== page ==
Jerod Gunsberg, Los Angeles Criminal Defense Lawyer
It’s been reported by LAist that a California woman was issued a traffic ticket for driving while wearing Google Glass. People are wondering whether or not it’s illegal. That’s not a question easily answered.
According to a photo of the citation posted online, the driver was cited for violating California Vehicle Code Section 27602(a), an infraction for driving while “a television receiver, a video monitor, or a television or video screen, or any other similar means of visually displaying a television broadcast or video signal that produces entertainment or business applications, is operating and is located in the motor vehicle at a point forward of the back of the driver’s seat, or is operating and the monitor, screen, or display is visible to the driver while driving the motor vehicle.”
So the action here is whether or not Google Glass was “operating” at the time the motorist was stopped Can the officer who made the stop testify that was able to tell whether or not the Google Glass was on and operating at the time the motorist was actually driving the vehicle? The motorist should take this to a trial since there’s no downside if she loses.
The Google Glass case raises another issue as well: Reasonable suspicion to stop a vehicle. As any qualified criminal defense attorney knows, traffic stops aren’t about traffic safety. Traffic stops are about the police leveraging a reason to stop motorists to conduct investigations as to larger crimes. Ever wonder why a police officer seems to be glancing around your car whenever you get pulled over? They are looking, smelling and listening for anything that may give them probable cause to search your car.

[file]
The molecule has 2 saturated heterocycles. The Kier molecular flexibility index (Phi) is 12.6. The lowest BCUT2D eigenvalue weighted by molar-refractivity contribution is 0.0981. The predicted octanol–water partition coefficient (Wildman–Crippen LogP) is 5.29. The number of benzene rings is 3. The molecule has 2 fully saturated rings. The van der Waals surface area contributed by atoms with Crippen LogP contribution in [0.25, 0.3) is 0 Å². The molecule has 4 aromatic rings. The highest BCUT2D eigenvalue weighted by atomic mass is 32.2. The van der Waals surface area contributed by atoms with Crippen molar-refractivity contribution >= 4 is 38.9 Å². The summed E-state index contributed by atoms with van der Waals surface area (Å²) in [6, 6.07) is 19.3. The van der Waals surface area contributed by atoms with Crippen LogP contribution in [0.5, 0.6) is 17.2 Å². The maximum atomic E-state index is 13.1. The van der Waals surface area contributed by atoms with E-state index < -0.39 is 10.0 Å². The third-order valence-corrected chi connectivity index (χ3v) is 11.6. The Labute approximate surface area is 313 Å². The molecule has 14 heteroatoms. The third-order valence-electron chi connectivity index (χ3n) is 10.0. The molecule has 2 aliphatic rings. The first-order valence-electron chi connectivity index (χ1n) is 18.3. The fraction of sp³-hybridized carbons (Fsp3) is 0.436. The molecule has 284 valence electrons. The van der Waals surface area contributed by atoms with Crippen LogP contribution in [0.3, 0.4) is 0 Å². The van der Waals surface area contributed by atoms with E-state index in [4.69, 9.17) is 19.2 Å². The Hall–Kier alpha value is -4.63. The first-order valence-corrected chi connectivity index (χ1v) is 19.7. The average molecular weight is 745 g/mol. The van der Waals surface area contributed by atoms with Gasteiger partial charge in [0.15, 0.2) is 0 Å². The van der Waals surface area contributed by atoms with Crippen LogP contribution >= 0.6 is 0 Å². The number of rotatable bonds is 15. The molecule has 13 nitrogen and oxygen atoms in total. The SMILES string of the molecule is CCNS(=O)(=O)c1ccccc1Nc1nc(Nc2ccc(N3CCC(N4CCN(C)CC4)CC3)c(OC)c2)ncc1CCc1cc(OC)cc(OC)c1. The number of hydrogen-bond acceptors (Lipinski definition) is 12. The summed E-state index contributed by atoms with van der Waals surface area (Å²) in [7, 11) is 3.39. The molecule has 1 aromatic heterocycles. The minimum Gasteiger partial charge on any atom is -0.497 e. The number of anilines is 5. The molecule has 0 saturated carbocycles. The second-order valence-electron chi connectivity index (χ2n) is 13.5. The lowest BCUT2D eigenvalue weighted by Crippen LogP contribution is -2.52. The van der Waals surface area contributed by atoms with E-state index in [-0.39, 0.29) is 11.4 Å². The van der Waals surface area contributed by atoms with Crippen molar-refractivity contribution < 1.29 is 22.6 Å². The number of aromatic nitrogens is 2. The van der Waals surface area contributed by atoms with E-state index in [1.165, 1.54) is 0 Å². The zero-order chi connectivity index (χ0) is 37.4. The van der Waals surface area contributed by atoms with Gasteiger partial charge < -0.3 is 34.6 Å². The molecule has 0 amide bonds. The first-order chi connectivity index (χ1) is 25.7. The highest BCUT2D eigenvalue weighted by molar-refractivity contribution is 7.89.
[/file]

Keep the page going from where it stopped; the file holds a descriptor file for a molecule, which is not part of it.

Is the very act of wearing Google Glass enough for a cop to stop your car and “investigate” whether or not it’s operating at the time of driving? And how would such an investigation look? Can the cops demand to “search” the device to see when it was last working? Recent case law has held that police don’t need a search warrant to search cell phones. Is the same true for Google Glass? Or is this more akin to a search of a computer? And while we’re at it, what’s the difference between a smartphone and a computer anyway? Why do you need a warrant to search a computer but not a smartphone? Which category does Google Glass fall into?
If you or a loved one is accused of a criminal offense, contact the Law Offices of Jerod Gunsberg at (323) 633-3423 or via the secure contact form on this page for a free and confidential consultation.